Thyroid cancer (TC) is the most common malignant endocrine-related cancer with an increasing trend worldwide. Therefore, it’s in urgent need to find new markers for prognosis and diagnosis. Many long noncoding RNAs (lncRNAs) have been reported to be aberrantly expressed in TC, and may serve as biomarkers. Researchers at Zhengzhou University performed a meta-analysis to systematically summarize the relationship between lncRNA expressions and TC.
For diagnostic value, lncRNAs could discriminate between TC and the normal, and yield a high overall sensitivity and specificity (0.80, 95% CI: 0.75-0.84; 0.80, 95% CI: 0.70-0.87). Meanwhile, their sensitivity and specificity were 0.74 (95% CI: 0.59-0.85) and 0.81 (95% CI: 0.73-0.88) respectively, when used to differentiate patients with lymph node metastasis (LNM) from without LNM. The summary receiver operator characteristic curve (sROC) showed that lncRNAs could be considered as valuable diagnostic markers for distinguishing TC patients from the normal (AUC = 0.84) and TC patients with LNM from TC patients without LNM (AUC = 0.85).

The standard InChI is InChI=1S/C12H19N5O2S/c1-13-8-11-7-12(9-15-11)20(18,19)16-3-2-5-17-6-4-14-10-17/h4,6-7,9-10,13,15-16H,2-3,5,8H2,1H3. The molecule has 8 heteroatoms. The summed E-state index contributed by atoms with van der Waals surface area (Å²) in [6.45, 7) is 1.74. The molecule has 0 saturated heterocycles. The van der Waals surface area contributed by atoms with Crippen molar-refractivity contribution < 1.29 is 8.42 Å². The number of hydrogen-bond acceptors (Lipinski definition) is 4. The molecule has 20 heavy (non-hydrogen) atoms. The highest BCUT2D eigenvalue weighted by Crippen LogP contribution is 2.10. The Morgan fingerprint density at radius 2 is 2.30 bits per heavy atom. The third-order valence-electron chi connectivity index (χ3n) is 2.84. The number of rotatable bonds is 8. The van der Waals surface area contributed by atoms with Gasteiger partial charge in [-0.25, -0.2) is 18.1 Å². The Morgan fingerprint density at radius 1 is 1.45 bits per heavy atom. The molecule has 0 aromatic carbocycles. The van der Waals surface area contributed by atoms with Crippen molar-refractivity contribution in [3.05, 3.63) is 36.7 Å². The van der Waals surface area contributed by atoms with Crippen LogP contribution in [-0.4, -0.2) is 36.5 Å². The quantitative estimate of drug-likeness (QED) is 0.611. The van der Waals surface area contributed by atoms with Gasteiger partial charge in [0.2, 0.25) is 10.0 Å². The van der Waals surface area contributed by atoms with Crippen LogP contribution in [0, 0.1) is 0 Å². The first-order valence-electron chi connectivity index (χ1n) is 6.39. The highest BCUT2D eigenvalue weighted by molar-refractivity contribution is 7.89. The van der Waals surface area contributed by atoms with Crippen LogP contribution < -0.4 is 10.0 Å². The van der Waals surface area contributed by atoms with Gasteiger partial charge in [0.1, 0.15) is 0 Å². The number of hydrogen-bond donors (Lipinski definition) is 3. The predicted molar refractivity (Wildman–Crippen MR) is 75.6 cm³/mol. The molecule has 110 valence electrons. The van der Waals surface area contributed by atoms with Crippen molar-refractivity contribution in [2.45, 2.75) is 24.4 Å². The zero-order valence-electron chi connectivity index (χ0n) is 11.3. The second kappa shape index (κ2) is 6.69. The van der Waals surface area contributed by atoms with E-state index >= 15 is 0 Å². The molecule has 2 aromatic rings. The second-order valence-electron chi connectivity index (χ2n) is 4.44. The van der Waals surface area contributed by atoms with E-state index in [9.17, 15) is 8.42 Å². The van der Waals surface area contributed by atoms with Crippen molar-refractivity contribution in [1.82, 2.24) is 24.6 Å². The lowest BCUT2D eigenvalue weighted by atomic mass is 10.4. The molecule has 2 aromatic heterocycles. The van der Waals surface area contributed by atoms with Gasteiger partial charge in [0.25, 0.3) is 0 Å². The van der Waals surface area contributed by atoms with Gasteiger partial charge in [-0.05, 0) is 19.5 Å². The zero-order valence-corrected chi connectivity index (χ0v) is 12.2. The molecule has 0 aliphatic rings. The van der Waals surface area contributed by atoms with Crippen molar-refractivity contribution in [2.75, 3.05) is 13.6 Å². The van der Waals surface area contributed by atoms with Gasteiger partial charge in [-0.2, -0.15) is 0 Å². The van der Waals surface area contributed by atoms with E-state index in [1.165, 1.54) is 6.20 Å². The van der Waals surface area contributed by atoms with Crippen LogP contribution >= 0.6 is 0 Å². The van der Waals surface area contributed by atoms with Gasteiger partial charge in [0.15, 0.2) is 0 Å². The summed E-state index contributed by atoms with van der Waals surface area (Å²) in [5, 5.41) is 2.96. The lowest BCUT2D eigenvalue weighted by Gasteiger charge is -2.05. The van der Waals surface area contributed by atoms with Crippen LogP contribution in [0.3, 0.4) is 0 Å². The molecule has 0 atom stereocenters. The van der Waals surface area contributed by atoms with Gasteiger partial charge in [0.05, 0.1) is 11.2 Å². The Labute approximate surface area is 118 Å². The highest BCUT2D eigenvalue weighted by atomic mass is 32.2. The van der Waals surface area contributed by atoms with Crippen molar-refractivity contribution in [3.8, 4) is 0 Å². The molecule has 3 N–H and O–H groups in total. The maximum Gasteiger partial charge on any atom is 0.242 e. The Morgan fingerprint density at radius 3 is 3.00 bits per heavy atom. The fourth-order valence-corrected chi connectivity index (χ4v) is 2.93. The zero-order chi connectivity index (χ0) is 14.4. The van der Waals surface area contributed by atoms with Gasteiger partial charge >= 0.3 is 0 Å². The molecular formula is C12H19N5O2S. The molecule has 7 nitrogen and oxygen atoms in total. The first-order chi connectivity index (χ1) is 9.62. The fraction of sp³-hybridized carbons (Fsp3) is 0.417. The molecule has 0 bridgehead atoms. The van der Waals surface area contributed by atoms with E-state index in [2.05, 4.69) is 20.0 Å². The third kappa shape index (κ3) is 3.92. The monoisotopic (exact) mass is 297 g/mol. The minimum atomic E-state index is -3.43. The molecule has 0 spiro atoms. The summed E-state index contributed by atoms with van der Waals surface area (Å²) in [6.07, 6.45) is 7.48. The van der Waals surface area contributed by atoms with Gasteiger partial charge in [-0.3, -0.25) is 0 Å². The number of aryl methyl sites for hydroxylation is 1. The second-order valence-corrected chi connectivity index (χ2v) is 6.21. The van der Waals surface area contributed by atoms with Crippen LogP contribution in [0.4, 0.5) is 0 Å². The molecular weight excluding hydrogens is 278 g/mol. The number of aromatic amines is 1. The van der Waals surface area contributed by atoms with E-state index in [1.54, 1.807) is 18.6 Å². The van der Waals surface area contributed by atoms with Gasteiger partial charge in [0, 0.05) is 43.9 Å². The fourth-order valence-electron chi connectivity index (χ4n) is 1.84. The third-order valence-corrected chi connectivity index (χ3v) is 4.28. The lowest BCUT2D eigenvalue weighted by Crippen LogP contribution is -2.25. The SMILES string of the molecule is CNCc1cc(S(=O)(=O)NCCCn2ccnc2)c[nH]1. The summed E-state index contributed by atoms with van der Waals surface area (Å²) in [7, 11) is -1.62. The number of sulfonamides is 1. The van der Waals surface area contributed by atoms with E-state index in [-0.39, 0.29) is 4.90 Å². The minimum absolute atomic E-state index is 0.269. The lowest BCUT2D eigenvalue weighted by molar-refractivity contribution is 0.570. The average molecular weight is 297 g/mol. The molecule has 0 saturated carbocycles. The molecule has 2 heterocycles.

Forest plots of sensitivities and specificities of lncRNAs for the diagnosis of thyroid cancer
A. thyroid cancer and the normal; B. thyroid cancer with lymph node metastasis and without lymph node metastasis.
In summary, this meta-analysis suggested that lncRNAs could function as potential diagnostic markers for TC and predict the LNM. In addition, the systematic review elaborated that lncRNAs might be as prognostic indicators in TC.